Roosevelt Institute | Cornell University

Global Warming's Next Victim: Wine

By Kavin LamPublished November 6, 2014

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The effects of global warming may often seem impalpable. However, they can definitely be close to home, as revealed by how wine growing is directly threatened by global warming. The damage to the wine industry exemplifies how global warming affects all aspects of our lives.
By Kavin Lam, 11/6/14


The London International Vintners Exchange (Liv-ex) is the major international market for wine. Trading on the Liv-ex has ramped up and has comparable profit margins to the S&P 500. From 2005 to 2013, the compounded annual growth rate of Liv-ex was 3.4%, while the compounded annual growth rate for the S&P 500 was 4.61%.

The international thirst for wine is largely driven by Chinese demand. The Lafite, a Bordeaux red, is especially popular and is seen as a status symbol in Chinese society. As a result, the Chinese bought 1.86 billion bottles of red wine in 2013.

As the demand for wine increases, the price does as well. A bottle of Lafite 1982 was originally worth $3,946, but today is now worth $40,250. Compared to 2010, the wine grape prices in 2011 saw a 12% increase for red grapes and an 8% increase for white grapes.

Surges in prices of wine grapes and wine consumption have made the wine market very lucrative, but also increasingly vulnerable to supply shocks.

Global warming is especially threatening to wine grape crops globally because of its detrimental impacts on local climates. Wines are distinguished by the terroir of their respective regions. Their unique flavors are largely determined by the local geographical and climatological conditions. This has such a large influence that wine made in France is named by its terroir, instead of the grape variety. Maintaining each region's wine producing abilities is vital to sustaining the wine trade and local economies.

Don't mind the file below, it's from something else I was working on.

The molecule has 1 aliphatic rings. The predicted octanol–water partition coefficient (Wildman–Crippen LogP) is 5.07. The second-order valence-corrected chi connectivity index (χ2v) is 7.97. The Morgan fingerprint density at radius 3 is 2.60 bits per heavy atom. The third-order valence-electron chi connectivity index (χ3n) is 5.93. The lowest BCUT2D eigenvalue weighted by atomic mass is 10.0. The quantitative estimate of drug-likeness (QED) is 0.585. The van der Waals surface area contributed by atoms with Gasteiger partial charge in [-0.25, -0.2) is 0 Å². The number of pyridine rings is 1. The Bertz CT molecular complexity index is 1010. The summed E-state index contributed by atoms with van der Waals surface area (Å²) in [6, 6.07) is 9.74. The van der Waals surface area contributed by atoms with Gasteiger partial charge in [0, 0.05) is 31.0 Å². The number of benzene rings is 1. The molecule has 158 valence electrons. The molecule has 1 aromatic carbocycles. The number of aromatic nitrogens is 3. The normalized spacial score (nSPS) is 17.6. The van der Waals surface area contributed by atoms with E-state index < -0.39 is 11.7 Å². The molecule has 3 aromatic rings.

Global climate change has profoundly affected winegrowing. In nearly every winegrowing region, from California to Australia, vineyards have had to adjust to earlier growing seasons and greater average temperatures. Earlier growing seasons and warmer average temperatures makes pest and disease management difficult. The earlier growing seasons is representative of the imminent effects of climate change. Additionally, cooler regions, such as Mosel in France and the Rhine Valley in Germany, have produced less acidic wines. Mosel and Rhine Valley are both known for their acidic, less sweet wines. With rising temperatures, this damages these region's abilities to stand out in the international wine market.    

Some wine-producing regions have benefited from climate change. 2009 and 2010 Bordeaux wines were praised for their exceptional quality, while wines from California produced in 2012 came from huge yields of high-quality grapes. However, these appear to be outliers in the broader landscape of wine production.

The future doesn't appear to be very sweet. Grapevines are extremely sensitive to climate change. Wine grapes are heavily dependent on the weather for their flavor because variations in sun exposure changes compounds in the grapes that turn certain flavors into undesired sugars. Additionally, climatic patterns also affect a wine's alcohol content, tannin, and color. Even though the California grape harvest of 2012 was high, California has seen a consistently smaller harvest, particularly in 2009 and 2010. Bordeaux and other regions of France will have compressed growing seasons once it gets too warm. Bordeaux also experienced a terrible year in 2013 due to rain, hail, and rot. A recent climate projection predicts significant decreases in wine production by 2050, including an 85% decrease in production in Bordeaux, Rhone, and Tuscany, a 74% drop in Australia, a 70% drop in California, and a 55% drop in South Africa.

Even though climate change has many known detrimental impacts, it also has hidden consequences with major economic implications. To preserve the wine production industry, we need to mitigate climate change.